Les Petites Vacances
The film tells the story of a woman who is to deliver her grandchildren to her son for their holidays and then return home. However she decides that she wants to take the kids away for a short break, against the wishes of their parents, and her short break away becomes something a little longer than expected.
The parents continue to try and contact her, but she turns and runs from them at every opportunity, and soon it's clear that there is something behind this desire to stay away, and as the distance grows between them, the larger this something seems. Yet it's never fully revealed, there's no need for it to be revealed.
What is important here are the characters and their interactions, a priority that Hollywood has so often ignored or forgotten, something that they so often struggle to achieve.
It's this striking contrast of nothing really happening in the film which really sets it apart from more mainstream films. The events are insular and small, but in terms of the relationships that we never fully see (unless one-sided phone calls count) they are hugely important.
These quiet moments between characters or alone are the power of the film, the relationship of the grandmother and her granddaughter is really well told and very believable. She's at the stage of rebellion and wants to fight with her about everything. Watching the relationship develop is an interesting aspect of the film, but really it's the moments where the grandmother does something at odds with her character and the children suddenly take notice that are the strongest.
Watching the character of the grandmother develop and be described to the audience is the core of the film for me. As the situation becomes more and more out of her control and her behavior more and more desperate, the film draws you in. You do feel that you are alongside her experiencing the events as they unfold, partly down to the fact that you are never over told the story, you only learn things as the character herself does.
You experience the surprise at how the events continue to build up and the littlest decisions and denials grow and have such larger repercussions in the real world, the world outside the group's holiday.
The story isn't all that strong though, when the ending comes it feels like a rather large let down and there seems to be rather a lot left unexplored and unsaid. While I think this works well between the characters and continues the character relationships well, there's a huge implication of something darker. The story hints at something more, and yet it just walks away from it.
In one way it is a strong ending because it leaves you to draw your own conclusions, and in another it's rather frustrating as you want to know just that little bit more, perhaps minutes or even hours more in the characters story would have left a slightly more satisfying ending.
However as the Aerosmith song states, it's about the journey, not the destination, and here that means your growing attachment to the characters, particularly the very well played grandmother played by Bernadette Lafont.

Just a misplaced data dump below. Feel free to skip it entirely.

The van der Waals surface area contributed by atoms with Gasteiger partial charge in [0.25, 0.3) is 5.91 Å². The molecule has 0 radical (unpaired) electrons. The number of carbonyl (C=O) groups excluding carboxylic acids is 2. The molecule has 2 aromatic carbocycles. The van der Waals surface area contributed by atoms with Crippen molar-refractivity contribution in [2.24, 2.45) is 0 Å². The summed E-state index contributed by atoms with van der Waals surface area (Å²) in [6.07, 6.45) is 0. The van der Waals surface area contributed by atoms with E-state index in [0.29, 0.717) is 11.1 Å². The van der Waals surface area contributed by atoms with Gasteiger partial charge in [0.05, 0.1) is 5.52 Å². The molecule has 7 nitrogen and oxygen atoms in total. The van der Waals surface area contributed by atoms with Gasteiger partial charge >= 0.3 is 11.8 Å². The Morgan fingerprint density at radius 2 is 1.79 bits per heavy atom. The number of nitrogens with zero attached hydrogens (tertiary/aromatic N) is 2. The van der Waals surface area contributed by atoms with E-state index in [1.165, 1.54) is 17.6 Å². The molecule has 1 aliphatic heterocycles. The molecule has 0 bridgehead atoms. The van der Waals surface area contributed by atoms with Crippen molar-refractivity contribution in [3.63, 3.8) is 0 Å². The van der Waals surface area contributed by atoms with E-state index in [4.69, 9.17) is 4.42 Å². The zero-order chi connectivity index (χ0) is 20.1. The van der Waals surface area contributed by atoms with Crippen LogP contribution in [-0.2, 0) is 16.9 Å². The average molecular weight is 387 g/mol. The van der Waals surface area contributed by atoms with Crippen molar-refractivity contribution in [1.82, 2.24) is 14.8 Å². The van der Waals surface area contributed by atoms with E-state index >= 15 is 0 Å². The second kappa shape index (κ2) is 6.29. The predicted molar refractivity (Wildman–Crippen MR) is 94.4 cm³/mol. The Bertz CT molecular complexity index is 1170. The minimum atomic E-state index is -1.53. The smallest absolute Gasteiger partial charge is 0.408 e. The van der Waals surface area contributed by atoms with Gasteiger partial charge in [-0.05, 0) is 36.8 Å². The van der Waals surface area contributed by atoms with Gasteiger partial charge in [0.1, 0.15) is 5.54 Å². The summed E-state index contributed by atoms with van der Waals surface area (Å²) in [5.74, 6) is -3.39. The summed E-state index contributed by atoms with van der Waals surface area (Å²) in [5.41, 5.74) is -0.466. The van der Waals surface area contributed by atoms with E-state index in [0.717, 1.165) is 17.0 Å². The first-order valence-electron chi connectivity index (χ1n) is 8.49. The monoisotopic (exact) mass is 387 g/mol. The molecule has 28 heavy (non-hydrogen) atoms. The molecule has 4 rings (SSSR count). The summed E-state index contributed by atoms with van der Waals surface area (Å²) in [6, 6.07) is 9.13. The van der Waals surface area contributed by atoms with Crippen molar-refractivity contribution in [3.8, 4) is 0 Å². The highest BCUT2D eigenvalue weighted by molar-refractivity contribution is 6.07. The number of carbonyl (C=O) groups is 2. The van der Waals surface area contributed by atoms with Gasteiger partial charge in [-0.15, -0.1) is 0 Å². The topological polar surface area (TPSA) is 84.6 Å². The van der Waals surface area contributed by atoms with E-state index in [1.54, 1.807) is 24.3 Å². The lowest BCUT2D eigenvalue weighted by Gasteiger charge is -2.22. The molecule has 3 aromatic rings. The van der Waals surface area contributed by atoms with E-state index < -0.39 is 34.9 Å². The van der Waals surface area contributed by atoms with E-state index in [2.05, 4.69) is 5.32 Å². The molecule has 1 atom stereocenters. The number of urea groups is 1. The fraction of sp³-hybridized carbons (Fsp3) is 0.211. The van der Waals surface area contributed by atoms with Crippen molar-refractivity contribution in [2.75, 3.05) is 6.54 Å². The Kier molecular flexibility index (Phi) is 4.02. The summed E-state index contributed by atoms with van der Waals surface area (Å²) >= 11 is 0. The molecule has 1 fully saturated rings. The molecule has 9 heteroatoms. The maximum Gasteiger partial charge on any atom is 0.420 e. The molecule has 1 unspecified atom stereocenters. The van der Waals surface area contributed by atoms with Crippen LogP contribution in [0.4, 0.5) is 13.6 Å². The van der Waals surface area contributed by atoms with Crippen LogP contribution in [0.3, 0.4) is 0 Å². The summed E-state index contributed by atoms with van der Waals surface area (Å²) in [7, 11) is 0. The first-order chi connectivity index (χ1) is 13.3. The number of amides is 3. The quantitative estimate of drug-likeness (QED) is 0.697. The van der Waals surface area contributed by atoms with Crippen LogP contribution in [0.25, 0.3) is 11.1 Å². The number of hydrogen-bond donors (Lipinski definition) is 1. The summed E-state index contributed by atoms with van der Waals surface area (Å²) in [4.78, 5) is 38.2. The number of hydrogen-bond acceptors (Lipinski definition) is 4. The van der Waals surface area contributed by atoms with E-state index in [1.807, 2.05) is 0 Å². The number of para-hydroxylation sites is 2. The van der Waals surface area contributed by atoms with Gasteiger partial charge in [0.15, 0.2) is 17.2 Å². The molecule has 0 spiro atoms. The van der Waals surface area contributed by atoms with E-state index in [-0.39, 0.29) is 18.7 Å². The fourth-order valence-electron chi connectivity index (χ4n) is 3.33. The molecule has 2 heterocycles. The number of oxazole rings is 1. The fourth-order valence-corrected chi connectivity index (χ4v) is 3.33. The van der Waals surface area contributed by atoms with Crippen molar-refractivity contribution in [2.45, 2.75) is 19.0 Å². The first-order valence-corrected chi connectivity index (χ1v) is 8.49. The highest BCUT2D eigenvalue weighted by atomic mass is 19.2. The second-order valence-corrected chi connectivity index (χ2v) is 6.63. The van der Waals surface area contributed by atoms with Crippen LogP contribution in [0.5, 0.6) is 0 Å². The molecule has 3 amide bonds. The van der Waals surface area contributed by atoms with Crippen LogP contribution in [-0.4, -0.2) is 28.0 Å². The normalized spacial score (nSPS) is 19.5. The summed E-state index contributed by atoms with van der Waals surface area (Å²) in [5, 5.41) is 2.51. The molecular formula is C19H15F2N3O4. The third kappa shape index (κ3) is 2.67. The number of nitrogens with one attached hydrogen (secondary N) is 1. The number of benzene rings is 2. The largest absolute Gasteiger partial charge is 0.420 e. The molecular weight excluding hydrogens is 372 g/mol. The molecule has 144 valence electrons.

She gives a touching and warm performance, manging to just slip the character to the wrong side of normal for a few moments where she loses her control. The best scene for her is when she visits the end of the wedding party in the hotel on her own and begins flirting with one of the guests. Their lonely flirting is a strong moment for her and her character, and it's beautifully scripted and acted. It's filled with a sorrow and sadness throughout, even in the warmest moments.
The children, particularly the older girl played by Adèle Csech, are very good and extremely natural. The scene that showed off their acting the most was the end, when the children are confused by their grandmother's behavior and her obvious sorrow and confusion.
There's nothing particularly special about the audio since it is only available in stereo.
With the strong framing of shots, some wonderful scenery and natural colours, the picture looks good and adds to the real feeling and helps you believe that you are part of the story rather than watching a film with hyped up or toned down colouring.
Short Documentary - Strictly Bernadette, Short Films - A Tes Amours, Claquage Après Etirents
Short Documentary - Strictly Bernadette
A short documentary looking at a number of moments from the life and career of the model and actress, Bernadette Lafont.
Short Films - A Tes Amours, Claquage Après Etirents
The two short films are almost as strong as the main feature itself, building character, exposing the story slowly letting us into it and experiencing it as the character does. They are very well written and look at a situation from a different point of view than would normally be expected. Once again they leave you with multiple ideas of what has and what will happen to the characters, and both films possess lovely framing and great movement of the camera.
The film is nicely paced and focuses on the characters and their development. I really enjoyed the smaller scale of the story and the way that we learn events and happenings as the characters do, the story is never over told and we are made to almost feel part of the events.
I also like how the story stays so insular and never breaks out of the confines of the characters and their relationships, and manages to leave so much to the imagination. At the same time though, I felt that left the ending and the main character's story hanging a little, in need of a bit more time for exploration and understanding.
The acting is very natural and warm, and makes the characters seem so real, and with some lovely cinematography it also provides some lovely landscapes and backdrops.
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UK IMDB Film Details